In the thermographic image, we recognise what connects us humans with animals, namely the heat of bodies as shared vitality. These bodies are vulnerable; they can be protected as well as endangered, rescued as well as killed. According to the ancient Greek distinction between zoḗ and bios, as referred to by Giorgio Agamben,[10] thermography measures life as it is common to all creatures (zoḗ), as opposed to life as it is proper to specific beings (bios) and qualifies them as members of the political community. At the root of this argument is the implicit distinction between human and animal, through which life in the political community is only distinguished from the creaturely life shared by all beings. According to Agamben, the achievement of modern politics lies in the suspension of this distinction precisely in governing biological life by way of excluding the latter from the political order; by way of installing a permanent state of exception in which “bare life” is stripped from protection by the law and its rights altogether.[11] In political philosophy the question about life without—or deprived of—rights has been posed, too, from the perspective of animals. Sue Donaldson and Will Kymlicka, for example, have expressed the need for a political theory of animal rights, which grants animals their place in the political order along with sovereignty and self-determination rights with regard to the territories they inhabit.[12] This would entail habitat rights for wild animals, which would protect their environment from human intervention and destruction, as well as an equal say for domesticated animals, acknowledging them as members of the community.

The image space outlined by the two thermographic cameras in Chameleon Eyes is at once a zone in which these debates are raised and played out against one another. Is all life therein reduced to a purely bodily, biological one, furthermore subjected to the eye of statistical control and surveillance? Are animals given their own place therein, a place in which they should also be granted rights within state law, not least the right to data protection? Or does the artwork open our perspective to lines of flight pointing beyond these optical systems and into the spheres of speculation about that which lies beyond the reach of our trained senses?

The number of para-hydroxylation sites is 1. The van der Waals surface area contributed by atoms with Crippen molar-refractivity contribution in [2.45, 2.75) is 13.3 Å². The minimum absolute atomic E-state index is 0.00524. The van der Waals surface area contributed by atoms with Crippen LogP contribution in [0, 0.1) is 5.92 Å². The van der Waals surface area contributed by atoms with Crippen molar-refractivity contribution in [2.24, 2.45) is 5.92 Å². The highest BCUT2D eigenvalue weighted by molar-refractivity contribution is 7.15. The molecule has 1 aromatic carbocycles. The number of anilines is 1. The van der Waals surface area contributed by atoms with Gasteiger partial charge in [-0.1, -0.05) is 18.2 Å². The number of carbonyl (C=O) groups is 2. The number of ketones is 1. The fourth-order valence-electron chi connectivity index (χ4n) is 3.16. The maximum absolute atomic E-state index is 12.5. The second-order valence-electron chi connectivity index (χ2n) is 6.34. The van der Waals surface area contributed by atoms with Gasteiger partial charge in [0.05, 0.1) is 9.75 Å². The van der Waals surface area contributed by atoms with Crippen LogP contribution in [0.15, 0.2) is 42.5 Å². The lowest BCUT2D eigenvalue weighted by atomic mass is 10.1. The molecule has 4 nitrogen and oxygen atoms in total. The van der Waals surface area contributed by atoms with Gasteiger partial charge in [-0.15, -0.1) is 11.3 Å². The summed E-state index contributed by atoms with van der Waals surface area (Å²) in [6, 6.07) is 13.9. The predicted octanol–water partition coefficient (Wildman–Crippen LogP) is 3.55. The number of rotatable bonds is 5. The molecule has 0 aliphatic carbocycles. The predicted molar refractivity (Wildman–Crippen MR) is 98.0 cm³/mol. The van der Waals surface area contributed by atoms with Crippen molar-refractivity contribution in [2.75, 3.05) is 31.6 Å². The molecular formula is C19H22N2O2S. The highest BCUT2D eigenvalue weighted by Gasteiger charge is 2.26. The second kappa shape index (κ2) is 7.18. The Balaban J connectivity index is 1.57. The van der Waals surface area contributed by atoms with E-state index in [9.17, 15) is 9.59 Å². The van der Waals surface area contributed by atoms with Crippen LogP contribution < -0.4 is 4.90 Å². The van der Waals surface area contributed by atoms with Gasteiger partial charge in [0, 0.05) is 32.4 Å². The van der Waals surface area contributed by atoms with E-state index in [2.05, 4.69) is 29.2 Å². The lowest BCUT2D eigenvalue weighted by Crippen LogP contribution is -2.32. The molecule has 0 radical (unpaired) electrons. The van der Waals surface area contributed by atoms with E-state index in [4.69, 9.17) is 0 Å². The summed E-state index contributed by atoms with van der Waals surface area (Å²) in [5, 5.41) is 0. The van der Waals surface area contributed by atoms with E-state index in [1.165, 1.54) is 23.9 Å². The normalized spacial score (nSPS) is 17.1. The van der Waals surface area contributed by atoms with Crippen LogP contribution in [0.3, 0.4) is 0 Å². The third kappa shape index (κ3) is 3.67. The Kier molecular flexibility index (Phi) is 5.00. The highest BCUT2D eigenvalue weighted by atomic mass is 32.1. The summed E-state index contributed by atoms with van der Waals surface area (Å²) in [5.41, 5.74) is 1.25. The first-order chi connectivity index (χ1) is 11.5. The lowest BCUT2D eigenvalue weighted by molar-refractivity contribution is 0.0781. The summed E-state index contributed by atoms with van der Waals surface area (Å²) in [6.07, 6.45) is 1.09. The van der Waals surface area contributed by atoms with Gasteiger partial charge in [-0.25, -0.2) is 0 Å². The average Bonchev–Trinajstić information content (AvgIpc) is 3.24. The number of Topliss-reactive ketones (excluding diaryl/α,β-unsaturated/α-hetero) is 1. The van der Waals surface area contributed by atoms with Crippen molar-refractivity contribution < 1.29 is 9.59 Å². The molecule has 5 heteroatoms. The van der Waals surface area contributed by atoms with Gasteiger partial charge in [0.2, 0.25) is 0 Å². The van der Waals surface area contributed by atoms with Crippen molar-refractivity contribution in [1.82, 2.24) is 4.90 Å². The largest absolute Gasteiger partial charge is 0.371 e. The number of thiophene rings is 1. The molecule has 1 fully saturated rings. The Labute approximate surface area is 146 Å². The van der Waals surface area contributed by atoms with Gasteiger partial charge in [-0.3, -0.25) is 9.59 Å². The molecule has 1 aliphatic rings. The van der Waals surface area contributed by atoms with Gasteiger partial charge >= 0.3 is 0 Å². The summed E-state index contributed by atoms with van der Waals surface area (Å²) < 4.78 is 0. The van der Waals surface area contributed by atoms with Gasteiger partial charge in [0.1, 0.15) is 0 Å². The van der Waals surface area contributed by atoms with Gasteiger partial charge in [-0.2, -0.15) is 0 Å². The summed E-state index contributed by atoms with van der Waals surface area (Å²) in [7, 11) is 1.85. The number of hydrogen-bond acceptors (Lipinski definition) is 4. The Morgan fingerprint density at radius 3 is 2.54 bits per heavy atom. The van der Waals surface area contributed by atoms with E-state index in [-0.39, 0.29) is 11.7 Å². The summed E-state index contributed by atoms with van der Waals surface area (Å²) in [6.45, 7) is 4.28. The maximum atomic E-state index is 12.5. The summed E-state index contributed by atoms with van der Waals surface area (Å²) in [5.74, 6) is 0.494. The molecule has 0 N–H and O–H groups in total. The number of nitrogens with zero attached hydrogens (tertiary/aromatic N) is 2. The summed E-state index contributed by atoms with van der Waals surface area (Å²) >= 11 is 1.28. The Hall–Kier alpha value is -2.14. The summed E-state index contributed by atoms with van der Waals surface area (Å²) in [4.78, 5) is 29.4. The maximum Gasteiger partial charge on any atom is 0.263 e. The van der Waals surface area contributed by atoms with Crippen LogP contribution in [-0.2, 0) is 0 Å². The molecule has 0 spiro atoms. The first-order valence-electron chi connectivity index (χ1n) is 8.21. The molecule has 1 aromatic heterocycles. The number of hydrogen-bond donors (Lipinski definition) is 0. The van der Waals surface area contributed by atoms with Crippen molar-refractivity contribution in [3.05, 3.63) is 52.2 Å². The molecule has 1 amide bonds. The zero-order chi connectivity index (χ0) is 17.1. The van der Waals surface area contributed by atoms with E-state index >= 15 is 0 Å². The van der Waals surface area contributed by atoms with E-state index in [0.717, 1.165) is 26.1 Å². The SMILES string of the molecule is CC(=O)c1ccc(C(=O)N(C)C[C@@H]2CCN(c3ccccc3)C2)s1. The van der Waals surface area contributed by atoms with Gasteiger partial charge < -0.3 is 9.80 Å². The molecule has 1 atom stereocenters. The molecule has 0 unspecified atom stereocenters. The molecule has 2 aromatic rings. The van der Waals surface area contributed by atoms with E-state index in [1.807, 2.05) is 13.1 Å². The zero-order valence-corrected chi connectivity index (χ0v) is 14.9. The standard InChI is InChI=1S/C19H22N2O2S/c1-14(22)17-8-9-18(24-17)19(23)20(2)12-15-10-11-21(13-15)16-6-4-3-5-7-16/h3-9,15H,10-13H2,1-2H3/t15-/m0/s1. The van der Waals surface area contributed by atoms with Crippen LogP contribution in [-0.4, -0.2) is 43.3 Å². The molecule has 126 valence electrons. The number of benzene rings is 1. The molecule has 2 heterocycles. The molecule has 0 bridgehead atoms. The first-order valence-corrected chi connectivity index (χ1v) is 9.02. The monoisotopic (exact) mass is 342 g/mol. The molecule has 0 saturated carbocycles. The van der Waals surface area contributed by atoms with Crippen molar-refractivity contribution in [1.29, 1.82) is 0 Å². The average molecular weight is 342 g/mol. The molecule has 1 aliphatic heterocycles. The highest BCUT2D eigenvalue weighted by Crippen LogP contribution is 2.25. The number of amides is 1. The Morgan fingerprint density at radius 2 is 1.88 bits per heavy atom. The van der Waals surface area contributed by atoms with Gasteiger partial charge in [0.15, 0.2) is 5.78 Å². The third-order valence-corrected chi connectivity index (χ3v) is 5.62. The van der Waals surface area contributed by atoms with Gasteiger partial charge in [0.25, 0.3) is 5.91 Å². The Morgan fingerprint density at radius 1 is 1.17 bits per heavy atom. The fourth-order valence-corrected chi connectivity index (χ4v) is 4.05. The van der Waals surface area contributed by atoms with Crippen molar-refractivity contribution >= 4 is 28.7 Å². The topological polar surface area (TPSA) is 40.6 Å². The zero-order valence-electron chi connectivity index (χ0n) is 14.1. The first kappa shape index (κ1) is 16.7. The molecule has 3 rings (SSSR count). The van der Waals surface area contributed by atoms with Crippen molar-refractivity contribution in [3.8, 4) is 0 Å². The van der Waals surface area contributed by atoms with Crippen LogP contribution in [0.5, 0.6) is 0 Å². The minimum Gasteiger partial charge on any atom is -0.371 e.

Already in earlier works—in Hunter in the Void (2016) at the Kunsthaus Glarus or Nocturnal Appearance of Various Species of Furry Animals from the Neighborhood (2016) at the gallery RaebervonStenglin—Thomas Julier engaged with the urban ecosystems and habitats of animals and transmitted their predominantly nocturnal activity by way of food baits and infrared-cameras into the exhibition space. The experimental assembly in each case is site-specifically embedded within a scenography out of which different ideas and perhaps even narratives may develop about how humans and animals encounter each other in their shared habitats. The exhibition display figures as an intelligent distributed sensorium that probes the given habitat beyond the limits of what is visually evident, pushing into the dimensions of its virtuality and potentiality. In this sense, what Julier constructs is not so much an instrumental assembly designed for artistic, scientific or other forms of digital animal-monitoring, but rather a stage or scene of factually impossible views; a ‘world of eyes’, in which the unseen may unfold. The work meanwhile refuses to redeem the vision of the avant-garde to liberate seeing from the ideological and technical conditions of visibility, as it inevitably references the powers governing the image space.[13]

Situated in the midst of the public Heiligfeld Park of the Letzigraben estate, which was erected in the 1950s and has now gained three replacement buildings commissioned by the Siedlungsgenossenschaft Eigengrund and the Stiftung Gemeinnütziger Wohnungsbau Letzigraben, the artwork directly connects to the social outlook that is at the root of the ensemble. Integrating distinct housing types, the latter has striven to meet a variety of human needs and life designs and to thus partake in ideas of a pluralist and solidary society in post-war modernity.[14] The artwork extends this living space in as much as it is dedicated not exclusively to human but also incorporates non-human, including ‘artificial’ life, in its design of a shared habitat. Meanwhile, it casts its eyes beyond the interplay of housing and landscape architecture, onto a community of life of interspecies and intersectional relations and dependencies. In the thermal images we can consequently perceive the shared vitality of bodies as much as we can become acutely aware of the socioecological conditions which render these bodies vulnerable to environmental influences.[15]